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Climate change: Obama to unveil Clean Power Plan

Discussion in 'Energy, Environment, and Policy' started by gg_got_a_tesla, Aug 2, 2015.

  1. gg_got_a_tesla

    gg_got_a_tesla Model S: VIN P65513, Model 3 Res Holder

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  2. David99

    David99 Active Member

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    It's funny how things have changed so quickly. Environmental protection was seen as a 'new age' movement, a luxury, 'tree huggers'. Now we have heaps of scientific evidence that we are doing very damaging things. I can't wrap my head around people who are against renewable energy. How can anyone still think digging or pumping sh#t out of the ground and burning it is the way to go.
     
  3. Mookuh

    Mookuh Member

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    "War on <enter noun>" seems to be rather common rhetoric among the US, certainly a lot moreso than over here. And on coal? Yes please! The sooner we get rid of it, the better.

    This is great news and much appreciated. The US is in a great position to shift it's energy production. The country is vast and varied, with huge areas of desert that lend themselves perfectly to build vast solar farms. Built as Concentrated Solar Power stations, they can even handle baseload, storing the heat generated over the day in large containers.

    Long coastlines are great for wave power generation, and off-shore wind farms. Also, biogas from ranches etc. etc. There is huge potential, and with these plans it is finally going to be tapped.

    However, there will likely be significant resistance from all kinds of lobbies against this, and they have proven time and again how powerful they can be, and how much they hate to see a change towards a better future.
    My knowledge of macro economics is limited, but here's my take on the protesters who say "This will cost good jobs!" - The undertaking is huge in it's proportions, and there will be plenty of jobs to go around. All those alternative powerplants will have to be built, run and maintained by someone. It will either create more jobs than are 'lost', meaning it's less efficient than the current system. But this is outweighed by the huge benefits to the environment and the sustainability of the power generation. Or, it will create less jobs than will be lost, in which case it's more efficient than the current model, on top of the other benefits, and it should be done for economic reasons, too.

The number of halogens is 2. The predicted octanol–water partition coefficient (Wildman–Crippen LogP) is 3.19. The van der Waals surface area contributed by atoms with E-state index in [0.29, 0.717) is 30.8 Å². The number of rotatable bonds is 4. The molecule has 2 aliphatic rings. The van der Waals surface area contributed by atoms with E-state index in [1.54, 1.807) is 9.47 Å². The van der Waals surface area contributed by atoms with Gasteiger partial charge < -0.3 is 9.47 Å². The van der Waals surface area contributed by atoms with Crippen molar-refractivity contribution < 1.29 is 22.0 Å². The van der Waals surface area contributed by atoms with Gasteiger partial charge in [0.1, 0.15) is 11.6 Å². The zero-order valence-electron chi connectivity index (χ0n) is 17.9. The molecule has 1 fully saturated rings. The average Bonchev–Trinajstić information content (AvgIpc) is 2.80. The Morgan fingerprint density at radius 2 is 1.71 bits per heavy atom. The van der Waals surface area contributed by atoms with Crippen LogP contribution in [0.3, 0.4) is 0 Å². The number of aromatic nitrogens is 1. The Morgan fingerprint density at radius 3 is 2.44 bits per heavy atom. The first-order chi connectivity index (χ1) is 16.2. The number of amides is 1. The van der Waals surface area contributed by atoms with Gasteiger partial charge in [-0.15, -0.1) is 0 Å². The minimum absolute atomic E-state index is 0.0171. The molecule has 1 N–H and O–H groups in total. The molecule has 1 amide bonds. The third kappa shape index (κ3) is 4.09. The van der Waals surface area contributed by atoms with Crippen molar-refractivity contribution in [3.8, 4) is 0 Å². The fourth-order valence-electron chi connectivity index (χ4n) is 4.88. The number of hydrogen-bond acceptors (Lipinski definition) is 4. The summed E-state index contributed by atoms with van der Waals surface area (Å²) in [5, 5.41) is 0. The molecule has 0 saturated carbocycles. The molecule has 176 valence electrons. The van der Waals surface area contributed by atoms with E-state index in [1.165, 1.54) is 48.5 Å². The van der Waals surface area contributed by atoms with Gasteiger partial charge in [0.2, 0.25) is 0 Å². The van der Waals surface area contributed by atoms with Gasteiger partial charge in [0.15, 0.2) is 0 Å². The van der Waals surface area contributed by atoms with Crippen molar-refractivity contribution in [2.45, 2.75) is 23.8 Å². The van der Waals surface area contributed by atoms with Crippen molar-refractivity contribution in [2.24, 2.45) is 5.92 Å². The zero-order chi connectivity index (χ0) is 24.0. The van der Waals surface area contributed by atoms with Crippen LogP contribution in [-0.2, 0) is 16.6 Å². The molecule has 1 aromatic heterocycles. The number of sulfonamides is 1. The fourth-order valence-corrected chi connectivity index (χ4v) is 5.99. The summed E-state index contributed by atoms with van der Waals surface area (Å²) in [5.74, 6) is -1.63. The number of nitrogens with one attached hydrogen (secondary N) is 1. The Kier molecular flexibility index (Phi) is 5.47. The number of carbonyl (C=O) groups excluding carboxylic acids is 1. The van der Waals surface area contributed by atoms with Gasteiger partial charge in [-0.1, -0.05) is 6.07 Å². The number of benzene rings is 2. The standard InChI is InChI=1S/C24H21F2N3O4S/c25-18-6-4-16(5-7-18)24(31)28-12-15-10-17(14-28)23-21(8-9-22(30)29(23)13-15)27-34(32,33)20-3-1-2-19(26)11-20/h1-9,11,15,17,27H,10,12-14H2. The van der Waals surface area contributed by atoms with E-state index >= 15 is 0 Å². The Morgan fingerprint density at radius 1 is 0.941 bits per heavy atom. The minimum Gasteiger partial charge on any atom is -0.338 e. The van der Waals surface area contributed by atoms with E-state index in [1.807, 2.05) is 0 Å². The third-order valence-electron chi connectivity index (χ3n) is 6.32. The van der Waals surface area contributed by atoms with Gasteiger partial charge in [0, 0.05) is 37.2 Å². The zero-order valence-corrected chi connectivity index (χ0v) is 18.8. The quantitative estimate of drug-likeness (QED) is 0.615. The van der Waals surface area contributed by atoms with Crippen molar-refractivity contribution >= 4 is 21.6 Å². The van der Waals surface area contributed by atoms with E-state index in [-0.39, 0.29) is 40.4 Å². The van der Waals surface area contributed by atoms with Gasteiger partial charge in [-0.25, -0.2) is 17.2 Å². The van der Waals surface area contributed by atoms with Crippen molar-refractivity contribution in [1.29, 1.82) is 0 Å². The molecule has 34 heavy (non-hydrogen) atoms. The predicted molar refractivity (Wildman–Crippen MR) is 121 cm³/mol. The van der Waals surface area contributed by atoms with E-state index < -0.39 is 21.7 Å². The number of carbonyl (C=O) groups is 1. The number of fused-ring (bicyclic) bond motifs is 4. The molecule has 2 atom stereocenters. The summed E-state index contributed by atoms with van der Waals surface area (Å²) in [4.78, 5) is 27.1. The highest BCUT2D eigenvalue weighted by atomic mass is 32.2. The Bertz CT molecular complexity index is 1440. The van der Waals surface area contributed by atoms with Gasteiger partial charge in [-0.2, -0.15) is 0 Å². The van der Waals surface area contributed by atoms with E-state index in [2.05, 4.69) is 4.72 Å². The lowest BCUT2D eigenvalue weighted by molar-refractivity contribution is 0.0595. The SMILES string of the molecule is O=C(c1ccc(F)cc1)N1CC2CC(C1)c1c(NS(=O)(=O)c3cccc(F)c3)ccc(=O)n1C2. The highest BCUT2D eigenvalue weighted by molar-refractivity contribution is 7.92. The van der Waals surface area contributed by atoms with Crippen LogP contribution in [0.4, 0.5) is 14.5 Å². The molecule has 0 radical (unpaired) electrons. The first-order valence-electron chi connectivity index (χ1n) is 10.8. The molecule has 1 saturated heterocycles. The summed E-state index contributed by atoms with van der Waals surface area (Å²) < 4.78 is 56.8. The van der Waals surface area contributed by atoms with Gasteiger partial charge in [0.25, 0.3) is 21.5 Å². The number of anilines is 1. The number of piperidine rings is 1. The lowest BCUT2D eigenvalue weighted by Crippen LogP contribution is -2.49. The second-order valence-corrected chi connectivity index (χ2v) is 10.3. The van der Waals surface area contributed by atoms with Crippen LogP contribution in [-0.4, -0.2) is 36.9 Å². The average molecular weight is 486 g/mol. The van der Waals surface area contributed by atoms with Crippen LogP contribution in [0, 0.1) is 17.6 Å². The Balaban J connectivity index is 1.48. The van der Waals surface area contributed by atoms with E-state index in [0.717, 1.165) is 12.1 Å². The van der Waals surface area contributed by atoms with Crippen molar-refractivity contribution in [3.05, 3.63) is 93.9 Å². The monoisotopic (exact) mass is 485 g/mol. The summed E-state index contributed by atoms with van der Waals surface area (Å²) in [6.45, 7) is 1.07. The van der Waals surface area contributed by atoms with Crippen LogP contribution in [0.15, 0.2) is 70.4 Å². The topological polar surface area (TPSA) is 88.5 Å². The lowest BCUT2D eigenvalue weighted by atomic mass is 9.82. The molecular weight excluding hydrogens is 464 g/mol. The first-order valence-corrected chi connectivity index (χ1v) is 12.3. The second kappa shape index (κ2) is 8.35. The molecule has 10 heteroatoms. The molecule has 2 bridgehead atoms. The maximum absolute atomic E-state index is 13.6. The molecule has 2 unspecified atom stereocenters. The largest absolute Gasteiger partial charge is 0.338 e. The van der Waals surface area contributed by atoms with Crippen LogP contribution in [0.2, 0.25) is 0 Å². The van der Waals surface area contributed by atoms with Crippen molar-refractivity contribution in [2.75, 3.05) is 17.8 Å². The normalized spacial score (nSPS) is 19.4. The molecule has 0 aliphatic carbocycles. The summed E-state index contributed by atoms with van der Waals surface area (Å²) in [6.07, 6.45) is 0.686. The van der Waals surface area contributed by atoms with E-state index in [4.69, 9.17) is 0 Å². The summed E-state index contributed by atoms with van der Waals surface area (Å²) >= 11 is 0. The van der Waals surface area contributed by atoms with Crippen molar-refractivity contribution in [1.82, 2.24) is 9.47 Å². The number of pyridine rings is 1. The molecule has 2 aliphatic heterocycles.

People like to argue "But building all this is so expensive!" Yeah well, where does the money go? It doesn't disappear, it goes in a circle. Yes, it's effectively "gone" if it goes overseas, but then you might want to consider making the solar/wind/etc. industry in your country able to compete. Cut taxes where necessary in the name of a cleaner future, I say. The problem is not the money going away, the problem is the money going into different pockets. The old pockets have a problem with that.
     
  4. deonb

    deonb Active Member

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    "One Republican presidential candidate, Marco Rubio, said the plan would be "catastrophic," while another, former Florida governor Jeb Bush, said the plan was "irresponsible and over-reaching".

    No fair! How come they get a copy of the plan before everybody else does??

    They must have read this thing they're commenting on, right? Right??
     
  5. caddieo

    caddieo Member

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    I can just imagine that the image of dirty power plants will make the anti-EV crowd resuscitate the "long tail pipe" theory on why EV's are not so green after all. Anyway, better and easier to control 100 smokestacks than 100 million tailpipes.
     
  6. Skotty

    Skotty 2014 Model S P85

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    Looking forward to seeing more details on this.
     
  7. gg_got_a_tesla

    gg_got_a_tesla Model S: VIN P65513, Model 3 Res Holder

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  8. deonb

    deonb Active Member

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  9. Evbwcaer

    Evbwcaer Member

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    Those that say this will cost jobs, I feel, are ideology fixed in the position that climate change is fake and use the jobs "argument" no matter how unsubstantiated. There is no convincing.
    The fact is that the argument is blindly elementary. If you really cared about this issue, you would argue about net increase or decrease in jobs. You would also not have blind faith that one job is as valuable or needed as another. I know what jobs this is going to cost, jobs at FEMA, oncology and pulmonology jobs, and hazmat jobs. I could go on forever, just frustrated. If one Republican will give Obama's plan a single speck of sincere praise, I'd give them huge consideration come 11/2016.
     
  10. Raffy.Roma